The increased focus on oil and gas exploration in the Arctic has identified numerous issues. Oil and gas exploration is a significant challenge for policy makers at all levels of government. In the recent Review of Shell’s 2012 Alaska Offshore Oil and Gas Exploration Program, the Department of Interior identified seven critical principles for safe and responsible offshore drilling, including improved management of contractors and integrated government oversight.

It has been noted that with the substantial oil and gas resources believed to exist in the Arctic, geopolitical considerations will greatly impact domestic policy. A Center for Climate and Energy Solutions study found that “increasing accessibility to Arctic resources because of climate change, along with a growing and increasingly modern military presence of strategic rivals in the region, becomes a recipe for competition and potential conflict”.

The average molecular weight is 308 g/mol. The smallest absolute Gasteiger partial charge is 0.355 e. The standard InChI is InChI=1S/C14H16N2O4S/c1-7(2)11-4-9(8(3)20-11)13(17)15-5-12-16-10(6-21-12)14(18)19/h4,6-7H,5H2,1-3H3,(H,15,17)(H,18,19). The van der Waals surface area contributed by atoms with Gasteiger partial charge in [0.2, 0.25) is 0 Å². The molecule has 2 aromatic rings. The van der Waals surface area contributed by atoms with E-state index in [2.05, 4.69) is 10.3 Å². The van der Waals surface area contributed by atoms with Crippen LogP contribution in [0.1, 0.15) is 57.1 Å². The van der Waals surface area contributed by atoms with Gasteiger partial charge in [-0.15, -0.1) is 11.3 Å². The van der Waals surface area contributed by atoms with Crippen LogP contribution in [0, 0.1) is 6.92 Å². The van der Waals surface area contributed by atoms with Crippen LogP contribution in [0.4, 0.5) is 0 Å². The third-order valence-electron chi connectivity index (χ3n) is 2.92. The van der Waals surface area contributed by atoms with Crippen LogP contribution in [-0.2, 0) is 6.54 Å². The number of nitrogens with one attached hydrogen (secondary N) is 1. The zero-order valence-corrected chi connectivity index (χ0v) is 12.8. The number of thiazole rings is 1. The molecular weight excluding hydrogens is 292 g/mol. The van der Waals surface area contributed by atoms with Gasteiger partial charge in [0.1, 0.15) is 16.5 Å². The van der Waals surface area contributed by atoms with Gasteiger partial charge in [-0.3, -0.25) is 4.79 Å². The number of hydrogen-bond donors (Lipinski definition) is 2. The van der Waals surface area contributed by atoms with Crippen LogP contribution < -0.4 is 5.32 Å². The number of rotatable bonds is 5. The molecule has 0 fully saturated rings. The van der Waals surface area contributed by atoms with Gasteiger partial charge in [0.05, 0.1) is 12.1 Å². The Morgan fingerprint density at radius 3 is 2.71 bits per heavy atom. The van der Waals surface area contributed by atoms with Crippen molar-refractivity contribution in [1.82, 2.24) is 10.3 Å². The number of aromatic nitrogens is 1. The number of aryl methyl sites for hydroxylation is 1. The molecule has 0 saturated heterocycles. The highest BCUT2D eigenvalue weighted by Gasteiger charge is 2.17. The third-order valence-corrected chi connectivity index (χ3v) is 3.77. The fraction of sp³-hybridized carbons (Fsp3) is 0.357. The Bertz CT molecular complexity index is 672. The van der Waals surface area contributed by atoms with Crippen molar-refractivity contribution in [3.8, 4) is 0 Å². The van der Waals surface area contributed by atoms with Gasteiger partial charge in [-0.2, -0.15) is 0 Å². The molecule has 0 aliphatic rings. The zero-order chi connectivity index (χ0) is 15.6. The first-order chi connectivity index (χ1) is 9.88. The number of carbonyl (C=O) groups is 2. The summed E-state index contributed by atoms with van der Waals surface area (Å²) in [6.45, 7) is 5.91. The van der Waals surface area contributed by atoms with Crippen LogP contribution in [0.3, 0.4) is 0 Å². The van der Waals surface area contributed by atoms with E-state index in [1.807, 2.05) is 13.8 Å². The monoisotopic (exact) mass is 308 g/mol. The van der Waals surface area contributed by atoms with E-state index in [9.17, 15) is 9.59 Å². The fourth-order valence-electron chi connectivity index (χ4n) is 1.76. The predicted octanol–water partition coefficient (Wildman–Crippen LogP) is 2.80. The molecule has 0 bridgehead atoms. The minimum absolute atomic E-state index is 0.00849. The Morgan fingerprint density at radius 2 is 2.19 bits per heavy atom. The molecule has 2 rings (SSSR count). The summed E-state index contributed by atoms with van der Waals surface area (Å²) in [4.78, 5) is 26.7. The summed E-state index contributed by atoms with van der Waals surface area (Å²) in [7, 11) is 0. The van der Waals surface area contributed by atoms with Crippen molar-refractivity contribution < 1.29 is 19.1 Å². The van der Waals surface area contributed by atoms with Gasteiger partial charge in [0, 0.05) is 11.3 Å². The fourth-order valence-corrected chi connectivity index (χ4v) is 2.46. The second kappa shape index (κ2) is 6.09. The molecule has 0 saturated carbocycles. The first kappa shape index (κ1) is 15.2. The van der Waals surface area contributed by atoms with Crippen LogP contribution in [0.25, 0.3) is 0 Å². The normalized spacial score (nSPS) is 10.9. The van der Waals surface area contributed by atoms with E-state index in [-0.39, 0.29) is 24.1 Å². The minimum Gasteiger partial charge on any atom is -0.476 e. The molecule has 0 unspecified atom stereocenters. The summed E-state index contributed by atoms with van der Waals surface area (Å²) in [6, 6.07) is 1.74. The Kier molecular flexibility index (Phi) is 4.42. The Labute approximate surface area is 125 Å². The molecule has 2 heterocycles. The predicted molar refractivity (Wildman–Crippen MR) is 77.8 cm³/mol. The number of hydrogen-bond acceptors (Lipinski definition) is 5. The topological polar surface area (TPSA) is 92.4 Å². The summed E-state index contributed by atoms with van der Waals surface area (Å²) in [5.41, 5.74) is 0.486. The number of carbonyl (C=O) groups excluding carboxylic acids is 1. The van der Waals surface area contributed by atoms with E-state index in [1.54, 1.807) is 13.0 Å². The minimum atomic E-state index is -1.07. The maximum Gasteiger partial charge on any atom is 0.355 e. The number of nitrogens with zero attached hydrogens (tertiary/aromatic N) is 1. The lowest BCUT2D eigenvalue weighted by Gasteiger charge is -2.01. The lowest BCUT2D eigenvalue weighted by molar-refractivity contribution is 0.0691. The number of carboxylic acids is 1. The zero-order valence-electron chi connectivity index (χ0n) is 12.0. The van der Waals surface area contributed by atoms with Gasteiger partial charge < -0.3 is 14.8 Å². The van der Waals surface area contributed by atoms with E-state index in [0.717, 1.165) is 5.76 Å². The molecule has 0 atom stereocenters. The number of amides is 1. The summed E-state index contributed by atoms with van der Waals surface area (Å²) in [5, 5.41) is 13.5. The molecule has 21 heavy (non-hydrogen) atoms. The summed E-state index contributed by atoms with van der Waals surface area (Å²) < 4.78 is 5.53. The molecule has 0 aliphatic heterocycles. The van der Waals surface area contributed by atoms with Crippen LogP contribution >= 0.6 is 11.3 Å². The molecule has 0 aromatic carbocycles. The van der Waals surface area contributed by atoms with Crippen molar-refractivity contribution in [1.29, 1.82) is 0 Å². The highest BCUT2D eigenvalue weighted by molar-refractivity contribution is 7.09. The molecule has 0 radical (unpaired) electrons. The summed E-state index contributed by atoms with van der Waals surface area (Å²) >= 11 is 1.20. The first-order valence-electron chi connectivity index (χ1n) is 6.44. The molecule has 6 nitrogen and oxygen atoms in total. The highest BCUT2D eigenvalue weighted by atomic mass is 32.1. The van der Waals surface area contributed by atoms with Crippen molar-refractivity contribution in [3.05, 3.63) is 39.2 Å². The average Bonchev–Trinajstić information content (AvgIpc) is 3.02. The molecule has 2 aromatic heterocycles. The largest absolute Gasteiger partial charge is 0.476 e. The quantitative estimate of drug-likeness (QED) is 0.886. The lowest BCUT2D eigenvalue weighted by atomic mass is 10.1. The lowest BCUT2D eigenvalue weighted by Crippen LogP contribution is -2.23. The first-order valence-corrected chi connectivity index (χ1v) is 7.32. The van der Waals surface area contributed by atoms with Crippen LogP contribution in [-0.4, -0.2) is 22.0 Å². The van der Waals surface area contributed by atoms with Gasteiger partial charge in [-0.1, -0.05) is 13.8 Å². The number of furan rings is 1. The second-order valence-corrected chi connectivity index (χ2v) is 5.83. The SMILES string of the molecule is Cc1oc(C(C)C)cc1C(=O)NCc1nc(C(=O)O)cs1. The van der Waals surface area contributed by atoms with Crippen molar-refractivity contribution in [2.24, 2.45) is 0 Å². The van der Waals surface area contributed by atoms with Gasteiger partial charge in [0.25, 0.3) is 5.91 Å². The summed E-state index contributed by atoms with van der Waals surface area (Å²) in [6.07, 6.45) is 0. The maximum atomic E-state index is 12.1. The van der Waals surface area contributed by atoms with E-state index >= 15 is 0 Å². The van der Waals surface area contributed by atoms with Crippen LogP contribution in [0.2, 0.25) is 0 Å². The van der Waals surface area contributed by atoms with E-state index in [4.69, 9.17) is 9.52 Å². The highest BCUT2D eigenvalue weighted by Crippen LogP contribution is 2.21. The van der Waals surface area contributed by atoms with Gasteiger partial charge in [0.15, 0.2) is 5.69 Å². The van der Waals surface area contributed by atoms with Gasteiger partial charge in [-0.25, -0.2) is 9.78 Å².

Carol Browner and John Podesta, of the Center for American Progress, wrote an Op-ed detailing their change of heart regarding offshore drilling.  They were originally open to the idea, provided “oil companies and the government could impose adequate safeguards, ensure sufficient response capacity and develop a deeper understanding of how oil behaves in ice and freezing water”.  They now oppose Arctic Drilling, citing Shell’s difficulties as proof that these resources cannot be extracted safely.

Should The Administration issue new permits to Shell for 2013? What are the pertinent energy/environmental security issues and what conditions or requirements should be set?